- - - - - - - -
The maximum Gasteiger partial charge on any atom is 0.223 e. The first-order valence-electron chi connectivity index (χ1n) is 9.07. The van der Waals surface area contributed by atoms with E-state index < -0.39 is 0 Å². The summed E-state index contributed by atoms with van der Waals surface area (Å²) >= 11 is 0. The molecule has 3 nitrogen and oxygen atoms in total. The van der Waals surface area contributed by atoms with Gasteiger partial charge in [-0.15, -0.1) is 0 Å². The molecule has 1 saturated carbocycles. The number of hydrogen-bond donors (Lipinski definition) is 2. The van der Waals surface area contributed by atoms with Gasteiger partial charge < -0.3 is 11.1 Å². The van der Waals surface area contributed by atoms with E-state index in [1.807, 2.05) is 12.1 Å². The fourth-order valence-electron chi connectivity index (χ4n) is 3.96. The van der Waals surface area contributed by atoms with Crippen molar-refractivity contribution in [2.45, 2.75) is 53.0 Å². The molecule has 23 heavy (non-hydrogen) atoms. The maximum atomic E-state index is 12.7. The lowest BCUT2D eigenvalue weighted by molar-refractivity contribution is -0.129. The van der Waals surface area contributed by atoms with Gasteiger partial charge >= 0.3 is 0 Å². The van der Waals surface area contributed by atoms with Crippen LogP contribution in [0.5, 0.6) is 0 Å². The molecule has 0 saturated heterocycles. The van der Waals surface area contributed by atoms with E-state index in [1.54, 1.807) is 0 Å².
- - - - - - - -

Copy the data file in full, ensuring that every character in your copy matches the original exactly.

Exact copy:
The maximum Gasteiger partial charge on any atom is 0.223 e. The first-order valence-electron chi connectivity index (χ1n) is 9.07. The van der Waals surface area contributed by atoms with E-state index < -0.39 is 0 Å². The summed E-state index contributed by atoms with van der Waals surface area (Å²) >= 11 is 0. The molecule has 3 nitrogen and oxygen atoms in total. The van der Waals surface area contributed by atoms with Gasteiger partial charge in [-0.15, -0.1) is 0 Å². The molecule has 1 saturated carbocycles. The number of hydrogen-bond donors (Lipinski definition) is 2. The van der Waals surface area contributed by atoms with Gasteiger partial charge < -0.3 is 11.1 Å². The van der Waals surface area contributed by atoms with E-state index in [1.807, 2.05) is 12.1 Å². The fourth-order valence-electron chi connectivity index (χ4n) is 3.96. The van der Waals surface area contributed by atoms with Crippen molar-refractivity contribution in [2.45, 2.75) is 53.0 Å². The molecule has 23 heavy (non-hydrogen) atoms. The maximum atomic E-state index is 12.7. The lowest BCUT2D eigenvalue weighted by molar-refractivity contribution is -0.129. The van der Waals surface area contributed by atoms with Gasteiger partial charge >= 0.3 is 0 Å². The van der Waals surface area contributed by atoms with Crippen LogP contribution in [0.5, 0.6) is 0 Å². The molecule has 0 saturated heterocycles. The van der Waals surface area contributed by atoms with E-state index in [1.54, 1.807) is 0 Å².